Monday, April 03, 2006

Free Agent Season Push?

One thing we always look for before the season are players entering the final year of their contract. The common logic is that with their chance for a big pay day on the horizon, these players will “kick it up a notch” and put up numbers better than what you would normally expect. A player like Larry Hughes last year was a great example of this. But is it really something that happens with that much regularity? Using Chris Sheridan’s article for from the beginning of February, where he listed the top 25 upcoming free agents, let’s see if these guys saw a spike in their performance this season.

Ben Wallace
2003-2004: 9.5/12.4/1.7, 1.8 steals, 3.0 blocks in 37.7 mpg
2004-2005: 9.7/12.2/1.7, 1.4 steals, 2.4 blocks in 36.1 mpg
2005-2006: 7.6/11.6/2.0, 1.8 steals, 2.2 blocks in 35.8 mpg

No spike at all for Big Ben, although his shooting percentage is at its highest mark for 01-02. He might not be the case for a situation like this though; his talents are well known and it’s long been assumed that his re-signing with the Pistons is little more than a formality.

Al Harrington
2003-2004: 13.3/6.4/1.7, 1.0 steals, 0.3 blocks, 0.3 3s in 30.9 mpg
2004-2005: 17.6/7.0/3.2, 1.3 steals, 0.2 blocks, 0.2 3s in 38.6 mpg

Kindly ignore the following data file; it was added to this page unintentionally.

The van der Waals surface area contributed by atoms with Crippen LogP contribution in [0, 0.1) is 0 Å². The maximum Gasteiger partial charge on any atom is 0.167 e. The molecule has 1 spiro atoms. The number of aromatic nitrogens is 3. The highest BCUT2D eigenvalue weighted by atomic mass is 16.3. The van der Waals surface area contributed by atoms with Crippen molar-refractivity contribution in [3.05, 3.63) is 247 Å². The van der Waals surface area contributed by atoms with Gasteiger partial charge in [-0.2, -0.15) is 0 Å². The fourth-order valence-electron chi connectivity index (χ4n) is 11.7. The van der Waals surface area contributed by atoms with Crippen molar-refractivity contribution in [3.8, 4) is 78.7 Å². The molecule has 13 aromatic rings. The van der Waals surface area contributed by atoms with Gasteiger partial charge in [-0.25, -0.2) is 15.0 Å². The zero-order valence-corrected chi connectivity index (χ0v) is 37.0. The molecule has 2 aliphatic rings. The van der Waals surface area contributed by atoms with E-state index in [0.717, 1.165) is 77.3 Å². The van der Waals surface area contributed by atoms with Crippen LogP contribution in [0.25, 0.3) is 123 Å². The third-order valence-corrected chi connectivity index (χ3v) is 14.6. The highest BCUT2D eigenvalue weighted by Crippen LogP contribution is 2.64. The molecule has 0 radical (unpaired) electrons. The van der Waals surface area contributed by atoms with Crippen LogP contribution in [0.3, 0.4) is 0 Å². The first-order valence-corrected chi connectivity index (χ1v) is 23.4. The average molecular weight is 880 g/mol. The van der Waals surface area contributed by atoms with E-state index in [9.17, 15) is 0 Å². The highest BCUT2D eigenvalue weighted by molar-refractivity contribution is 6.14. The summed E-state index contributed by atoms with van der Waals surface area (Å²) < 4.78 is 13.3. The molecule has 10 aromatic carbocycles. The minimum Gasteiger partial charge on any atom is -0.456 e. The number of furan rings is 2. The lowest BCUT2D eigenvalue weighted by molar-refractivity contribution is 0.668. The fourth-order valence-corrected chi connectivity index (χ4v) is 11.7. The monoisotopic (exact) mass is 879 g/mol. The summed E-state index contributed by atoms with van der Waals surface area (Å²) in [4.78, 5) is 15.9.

2005-2006: 18.9/6.9/3.2, 1.1 steals, 0.2 blocks, 0.9 3s in 37.1 mpg

Besides showing that he can hit the occasional 3, there hasn’t been much to distinguish Harrington’s season this year from last year. His scoring rate is up a bit, but everything else has stayed mostly the same.

Jason Terry
2003-2004: 16.8/4.2/5.4, 1.5 steals, 1.8 3s, 42% FG in 37.3 mpg
2004-2005: 12.4/2.4/5.4, 1.4 steals, 1.3 3s, 50% FG in 30.0 mpg
2005-2006: 17.4/1.9/3.8, 1.3 steals, 2.2 3s, 47% FG in 35.2 mpg

It looks like a big improvement, but the biggest bump has been in the minutes department; seeing a big drop in assists while seeing five extra minutes per game won’t do anything to convince people that Terry is a “true” PG. Still, Terry has once again turned in a consistent, underappreciated fantasy season, currently finding himself at #35 on the Player Rater.

Vladimir Radmanovic
2003-2004: 12.0/5.3/1.8, 1.0 steals, 0.6 blocks, 1.8 3s in 30.1 mpg
2004-2005: 11.8/4.6/1.4, 0.9 steals, 0.5 blocks, 2.0 3s in 29.5 mpg
2005-2006 (Seattle): 9.3/4.0/1.5, 0.7 steals, 0.3 blocks, 1.5 3s in 23.2 mpg
2005-2006 (Clippers): 11.6/6.3/2.3, 1.1 steals, 0.6 blocks, 2.4 3s in 30.8 mpg